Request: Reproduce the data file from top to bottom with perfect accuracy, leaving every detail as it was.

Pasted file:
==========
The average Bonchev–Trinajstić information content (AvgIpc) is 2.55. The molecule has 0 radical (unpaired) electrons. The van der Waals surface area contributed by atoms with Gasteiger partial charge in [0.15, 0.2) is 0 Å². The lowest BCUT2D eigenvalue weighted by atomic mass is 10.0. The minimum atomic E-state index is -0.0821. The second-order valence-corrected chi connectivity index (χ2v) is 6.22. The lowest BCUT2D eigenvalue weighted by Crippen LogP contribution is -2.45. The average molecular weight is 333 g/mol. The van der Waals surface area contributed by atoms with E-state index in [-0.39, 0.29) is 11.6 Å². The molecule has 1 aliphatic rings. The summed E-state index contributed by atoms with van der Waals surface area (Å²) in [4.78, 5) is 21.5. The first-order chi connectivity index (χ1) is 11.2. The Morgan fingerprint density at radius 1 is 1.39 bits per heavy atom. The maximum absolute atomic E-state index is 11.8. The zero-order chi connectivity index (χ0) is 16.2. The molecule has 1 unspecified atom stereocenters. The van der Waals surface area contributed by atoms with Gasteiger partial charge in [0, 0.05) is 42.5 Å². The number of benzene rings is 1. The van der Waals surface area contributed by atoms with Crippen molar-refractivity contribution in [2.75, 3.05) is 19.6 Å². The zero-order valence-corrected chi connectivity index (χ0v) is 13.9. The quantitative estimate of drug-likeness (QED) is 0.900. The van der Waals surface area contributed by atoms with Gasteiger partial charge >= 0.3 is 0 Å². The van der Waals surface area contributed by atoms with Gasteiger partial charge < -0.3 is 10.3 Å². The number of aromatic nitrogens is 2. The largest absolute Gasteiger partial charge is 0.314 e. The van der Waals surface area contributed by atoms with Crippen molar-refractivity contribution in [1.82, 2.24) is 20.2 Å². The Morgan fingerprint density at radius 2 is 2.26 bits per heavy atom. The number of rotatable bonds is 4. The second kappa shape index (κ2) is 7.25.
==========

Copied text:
The average Bonchev–Trinajstić information content (AvgIpc) is 2.55. The molecule has 0 radical (unpaired) electrons. The van der Waals surface area contributed by atoms with Gasteiger partial charge in [0.15, 0.2) is 0 Å². The lowest BCUT2D eigenvalue weighted by atomic mass is 10.0. The minimum atomic E-state index is -0.0821. The second-order valence-corrected chi connectivity index (χ2v) is 6.22. The lowest BCUT2D eigenvalue weighted by Crippen LogP contribution is -2.45. The average molecular weight is 333 g/mol. The van der Waals surface area contributed by atoms with E-state index in [-0.39, 0.29) is 11.6 Å². The molecule has 1 aliphatic rings. The summed E-state index contributed by atoms with van der Waals surface area (Å²) in [4.78, 5) is 21.5. The first-order chi connectivity index (χ1) is 11.2. The Morgan fingerprint density at radius 1 is 1.39 bits per heavy atom. The maximum absolute atomic E-state index is 11.8. The zero-order chi connectivity index (χ0) is 16.2. The molecule has 1 unspecified atom stereocenters. The van der Waals surface area contributed by atoms with Gasteiger partial charge in [0, 0.05) is 42.5 Å². The number of benzene rings is 1. The van der Waals surface area contributed by atoms with Crippen molar-refractivity contribution in [2.75, 3.05) is 19.6 Å². The zero-order valence-corrected chi connectivity index (χ0v) is 13.9. The quantitative estimate of drug-likeness (QED) is 0.900. The van der Waals surface area contributed by atoms with Gasteiger partial charge >= 0.3 is 0 Å². The van der Waals surface area contributed by atoms with Gasteiger partial charge < -0.3 is 10.3 Å². The number of aromatic nitrogens is 2. The largest absolute Gasteiger partial charge is 0.314 e. The van der Waals surface area contributed by atoms with Crippen molar-refractivity contribution in [1.82, 2.24) is 20.2 Å². The Morgan fingerprint density at radius 2 is 2.26 bits per heavy atom. The number of rotatable bonds is 4. The second kappa shape index (κ2) is 7.25.